Feds to Review Merger Guidelines
The Federal Trade Commission and the Department of Justice are considering an overhaul of the guidelines that both agencies have used for the past 17 years to evaluate the competitive effects of mergers and acquisitions.
The two federal entities announced jointly today that they will conduct public workshops and solicit public comments about the Horizontal Merger Guidelines—which were last significantly revised in 1992—to determine if they accurately reflect current merger practices and to account for legal and economic developments.
"The bulk of the merger guidelines are over 17 years old," FTC Chairman Jon Leibowitz said in a media release today. "The 1992 Guidelines explicitly stated that they would be revised from time to time. We think the time has come to do that."
The guidelines outline enforcement policy at FTC and DOJ, and describe the framework and specific standards normally used by the agencies in analyzing mergers. The guidelines are intended to reduce the uncertainty associated with enforcement of the antitrust laws in the merger area.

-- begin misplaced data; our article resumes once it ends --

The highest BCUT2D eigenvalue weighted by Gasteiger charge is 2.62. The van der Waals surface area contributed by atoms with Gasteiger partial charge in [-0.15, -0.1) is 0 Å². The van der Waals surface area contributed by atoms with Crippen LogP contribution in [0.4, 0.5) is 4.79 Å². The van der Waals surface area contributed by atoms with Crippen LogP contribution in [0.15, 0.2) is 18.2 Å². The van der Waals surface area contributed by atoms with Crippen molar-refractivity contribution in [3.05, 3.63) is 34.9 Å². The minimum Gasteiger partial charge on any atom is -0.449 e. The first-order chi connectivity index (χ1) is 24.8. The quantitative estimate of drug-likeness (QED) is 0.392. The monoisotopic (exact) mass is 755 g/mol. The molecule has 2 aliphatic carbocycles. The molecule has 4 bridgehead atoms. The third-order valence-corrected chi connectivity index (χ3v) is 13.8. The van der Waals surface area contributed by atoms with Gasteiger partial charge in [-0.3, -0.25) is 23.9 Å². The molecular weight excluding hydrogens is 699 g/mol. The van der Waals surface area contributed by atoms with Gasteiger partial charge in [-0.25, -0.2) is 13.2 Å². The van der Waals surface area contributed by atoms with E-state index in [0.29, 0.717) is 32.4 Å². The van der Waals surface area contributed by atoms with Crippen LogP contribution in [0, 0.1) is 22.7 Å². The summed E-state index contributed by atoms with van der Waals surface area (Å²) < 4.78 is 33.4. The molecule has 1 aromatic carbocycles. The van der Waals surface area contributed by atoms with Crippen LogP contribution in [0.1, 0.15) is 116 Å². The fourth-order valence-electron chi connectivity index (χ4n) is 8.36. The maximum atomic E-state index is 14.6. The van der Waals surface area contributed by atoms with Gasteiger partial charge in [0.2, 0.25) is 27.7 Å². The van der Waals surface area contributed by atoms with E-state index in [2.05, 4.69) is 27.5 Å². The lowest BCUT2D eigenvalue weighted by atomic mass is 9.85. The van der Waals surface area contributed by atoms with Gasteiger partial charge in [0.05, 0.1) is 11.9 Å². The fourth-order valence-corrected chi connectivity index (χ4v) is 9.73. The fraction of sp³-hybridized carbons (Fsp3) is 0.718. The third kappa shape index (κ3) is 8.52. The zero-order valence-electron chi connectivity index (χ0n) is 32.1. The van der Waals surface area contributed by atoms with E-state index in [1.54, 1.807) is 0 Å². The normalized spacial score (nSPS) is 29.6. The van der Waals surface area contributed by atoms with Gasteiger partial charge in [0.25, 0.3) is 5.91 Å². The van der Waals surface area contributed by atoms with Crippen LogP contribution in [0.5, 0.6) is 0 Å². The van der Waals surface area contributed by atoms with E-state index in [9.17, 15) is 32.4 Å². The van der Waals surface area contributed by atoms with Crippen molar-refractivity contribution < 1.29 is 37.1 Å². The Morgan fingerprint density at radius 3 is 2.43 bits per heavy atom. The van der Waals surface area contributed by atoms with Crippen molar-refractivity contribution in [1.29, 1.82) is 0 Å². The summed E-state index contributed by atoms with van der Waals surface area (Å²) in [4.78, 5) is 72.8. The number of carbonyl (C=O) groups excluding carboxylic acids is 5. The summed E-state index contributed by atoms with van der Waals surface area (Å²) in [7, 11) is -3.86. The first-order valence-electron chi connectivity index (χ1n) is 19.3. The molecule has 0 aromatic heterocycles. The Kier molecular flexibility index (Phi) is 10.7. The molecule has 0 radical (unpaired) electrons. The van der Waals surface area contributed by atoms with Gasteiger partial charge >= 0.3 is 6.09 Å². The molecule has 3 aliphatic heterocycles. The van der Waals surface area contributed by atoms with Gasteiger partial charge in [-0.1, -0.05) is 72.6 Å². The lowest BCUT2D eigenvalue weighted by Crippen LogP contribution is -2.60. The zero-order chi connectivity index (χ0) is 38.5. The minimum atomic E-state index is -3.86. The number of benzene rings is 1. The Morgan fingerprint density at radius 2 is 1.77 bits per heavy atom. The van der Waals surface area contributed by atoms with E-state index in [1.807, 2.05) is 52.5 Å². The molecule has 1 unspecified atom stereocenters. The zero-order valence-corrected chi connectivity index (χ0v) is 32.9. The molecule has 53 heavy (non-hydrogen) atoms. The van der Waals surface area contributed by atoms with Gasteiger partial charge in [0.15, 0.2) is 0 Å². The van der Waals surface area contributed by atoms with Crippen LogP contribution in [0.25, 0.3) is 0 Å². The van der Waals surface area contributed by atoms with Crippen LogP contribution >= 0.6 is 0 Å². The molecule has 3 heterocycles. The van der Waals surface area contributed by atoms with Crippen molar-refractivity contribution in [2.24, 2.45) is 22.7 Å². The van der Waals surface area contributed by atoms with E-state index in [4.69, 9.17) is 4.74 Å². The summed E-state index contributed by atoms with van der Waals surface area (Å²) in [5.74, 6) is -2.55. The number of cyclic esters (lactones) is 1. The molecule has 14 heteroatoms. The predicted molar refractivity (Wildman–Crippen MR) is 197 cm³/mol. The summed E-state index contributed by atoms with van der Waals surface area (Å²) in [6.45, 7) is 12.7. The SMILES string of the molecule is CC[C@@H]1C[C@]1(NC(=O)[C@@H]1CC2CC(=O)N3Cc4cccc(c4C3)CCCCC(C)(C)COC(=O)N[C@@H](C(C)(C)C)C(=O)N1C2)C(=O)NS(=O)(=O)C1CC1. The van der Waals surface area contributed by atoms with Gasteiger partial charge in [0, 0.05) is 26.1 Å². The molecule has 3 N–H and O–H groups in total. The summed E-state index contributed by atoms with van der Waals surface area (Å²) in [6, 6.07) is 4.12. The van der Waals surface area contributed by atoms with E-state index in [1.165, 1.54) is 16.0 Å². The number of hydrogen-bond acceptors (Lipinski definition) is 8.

Merger guidelines were first adopted in 1968 by DOJ. They were substantially revised in 1982 and again in 1992, when they became the Horizontal Merger Guidelines, jointly issued by the FTC and DOJ. The section on efficiencies was revised in 1997. The agencies also issued a detailed Commentary on the Horizontal Merger Guidelines in 2006.
Any guideline changes could impact a number of healthcare sector businesses. However, American Hospital Association spokesman Rick Wade says hospital and health systems mergers fall under a different set of guidelines because of the unique issues that hospital mergers raise. "We will monitor this because some issues that could arise that would eventually have an impact on hospitals," Wade says.
The agencies will issue a set of questions about the current guidelines and possible revisions. Following a public comment period and the review of original research addressing those questions or other issues related to the guidelines, the agencies will host five workshops that will be open to the public and press. The first workshop will be held in Washington on Dec. 3, followed by workshops in Chicago, New York City, and San Francisco in December and January. A final workshop also will be held in Washington.
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